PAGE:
By the way, the 2/3 power makes a lot sense if we view the 3-dimensional universe as a surface of a 4-dimensional space-time universe...for the distance of two points on the surface of a balloon is of 1/2 power of the area it bounds, therefore we might guess the distance of two points on the surface of a 4-dimensional body is of 2/3 power of the volume it bounds...Now I just wonder that we should be able to estimate the size of this 4-dimensional body or the "perimeter" of the 3-dimensional surface, right?

Thanks
 
  • #10
I wished there was a gamma ray bursts close to Earth like the moon. It would've been an amazing sight.
 
  • #11
Zdenka said:
I wished there was a gamma ray bursts close to Earth like the moon. It would've been an amazing sight.

Then we might not be able to enjoy it since it might kill us all...right?... :)
 
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1. How do we measure the distance of a gamma burst?

The distance of a gamma burst can be measured using a technique called redshift. This involves measuring the shift in the wavelength of the gamma burst's light as it travels through space. The further away the gamma burst is, the more its light is stretched and shifted towards the red end of the spectrum.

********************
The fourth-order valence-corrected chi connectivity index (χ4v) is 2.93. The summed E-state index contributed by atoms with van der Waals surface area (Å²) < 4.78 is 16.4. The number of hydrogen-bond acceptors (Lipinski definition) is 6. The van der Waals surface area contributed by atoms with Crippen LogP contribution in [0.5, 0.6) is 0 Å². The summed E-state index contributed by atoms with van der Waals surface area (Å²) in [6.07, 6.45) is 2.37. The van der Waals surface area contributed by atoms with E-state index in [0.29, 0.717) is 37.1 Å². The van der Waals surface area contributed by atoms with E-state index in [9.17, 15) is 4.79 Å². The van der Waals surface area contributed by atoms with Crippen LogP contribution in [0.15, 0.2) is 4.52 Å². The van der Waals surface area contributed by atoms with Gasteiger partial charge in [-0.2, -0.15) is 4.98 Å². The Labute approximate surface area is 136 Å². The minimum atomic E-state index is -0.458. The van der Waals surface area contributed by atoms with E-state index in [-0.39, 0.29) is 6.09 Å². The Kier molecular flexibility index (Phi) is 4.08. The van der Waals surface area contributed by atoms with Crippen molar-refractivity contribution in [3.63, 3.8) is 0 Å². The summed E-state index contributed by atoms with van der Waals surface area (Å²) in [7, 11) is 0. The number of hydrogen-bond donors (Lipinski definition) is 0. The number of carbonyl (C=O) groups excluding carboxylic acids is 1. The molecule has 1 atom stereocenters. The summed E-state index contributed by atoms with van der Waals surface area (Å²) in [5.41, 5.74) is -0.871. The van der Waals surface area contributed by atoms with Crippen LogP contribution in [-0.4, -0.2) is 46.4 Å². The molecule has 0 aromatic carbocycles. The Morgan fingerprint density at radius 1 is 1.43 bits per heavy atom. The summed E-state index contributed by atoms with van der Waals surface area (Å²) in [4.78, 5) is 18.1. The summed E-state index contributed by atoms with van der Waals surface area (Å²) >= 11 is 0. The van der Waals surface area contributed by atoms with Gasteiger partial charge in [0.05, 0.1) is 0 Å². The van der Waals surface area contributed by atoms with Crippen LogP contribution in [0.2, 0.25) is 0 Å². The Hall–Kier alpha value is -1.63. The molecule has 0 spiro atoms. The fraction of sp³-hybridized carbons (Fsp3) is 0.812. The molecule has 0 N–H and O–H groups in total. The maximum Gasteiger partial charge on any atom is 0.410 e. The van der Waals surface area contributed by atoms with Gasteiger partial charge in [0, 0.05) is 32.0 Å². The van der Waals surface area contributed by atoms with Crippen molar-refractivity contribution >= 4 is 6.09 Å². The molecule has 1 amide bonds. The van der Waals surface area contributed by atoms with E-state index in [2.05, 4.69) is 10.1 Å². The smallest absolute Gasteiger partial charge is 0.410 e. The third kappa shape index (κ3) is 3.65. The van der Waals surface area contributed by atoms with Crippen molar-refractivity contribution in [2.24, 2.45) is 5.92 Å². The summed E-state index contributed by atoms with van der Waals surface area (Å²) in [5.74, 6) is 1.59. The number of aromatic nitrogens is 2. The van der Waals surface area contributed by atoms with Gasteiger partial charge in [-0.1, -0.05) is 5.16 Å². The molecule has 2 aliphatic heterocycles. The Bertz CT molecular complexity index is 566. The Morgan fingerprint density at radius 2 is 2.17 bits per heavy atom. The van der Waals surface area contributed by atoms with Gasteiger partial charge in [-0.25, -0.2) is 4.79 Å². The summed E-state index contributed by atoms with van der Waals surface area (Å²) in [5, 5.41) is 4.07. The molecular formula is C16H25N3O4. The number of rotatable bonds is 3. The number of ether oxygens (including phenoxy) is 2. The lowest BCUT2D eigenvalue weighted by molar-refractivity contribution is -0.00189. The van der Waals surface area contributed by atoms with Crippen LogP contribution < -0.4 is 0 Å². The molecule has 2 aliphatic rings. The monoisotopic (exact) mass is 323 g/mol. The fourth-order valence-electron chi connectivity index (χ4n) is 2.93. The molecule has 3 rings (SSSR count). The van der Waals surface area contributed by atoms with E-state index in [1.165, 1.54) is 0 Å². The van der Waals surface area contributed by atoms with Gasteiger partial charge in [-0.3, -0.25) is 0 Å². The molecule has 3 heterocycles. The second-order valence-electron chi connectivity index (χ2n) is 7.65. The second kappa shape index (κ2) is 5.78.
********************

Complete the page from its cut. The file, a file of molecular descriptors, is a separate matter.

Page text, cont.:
2. What tools do scientists use to measure the redshift of a gamma burst?

Scientists use a variety of tools to measure the redshift of a gamma burst. These include spectrographs, which can analyze the spectrum of light emitted by the gamma burst, and telescopes that are equipped with filters that only allow certain wavelengths of light to pass through.

3. How accurate are the distance measurements of gamma bursts?

The distance measurements of gamma bursts are usually quite accurate. The redshift technique is a reliable method for calculating the distance of objects in space. However, there are some uncertainties and errors that can affect the accuracy of the measurements, such as the effects of interstellar gas and dust on the light from the gamma burst.

4. Are there any other methods for determining the distance of a gamma burst?

Yes, there are other methods for determining the distance of a gamma burst. These include using the brightness and duration of the gamma burst to estimate its distance, as well as using the afterglow of the burst, which can be observed in other wavelengths of light such as X-rays and radio waves.

5. Why is it important to accurately determine the distance of a gamma burst?

Determining the distance of a gamma burst is important because it helps us understand the nature and origin of these powerful explosions. It also allows us to study the effects of gamma bursts on their surrounding environment and the universe as a whole. Accurate distance measurements also help to improve our understanding of the structure and expansion of the universe.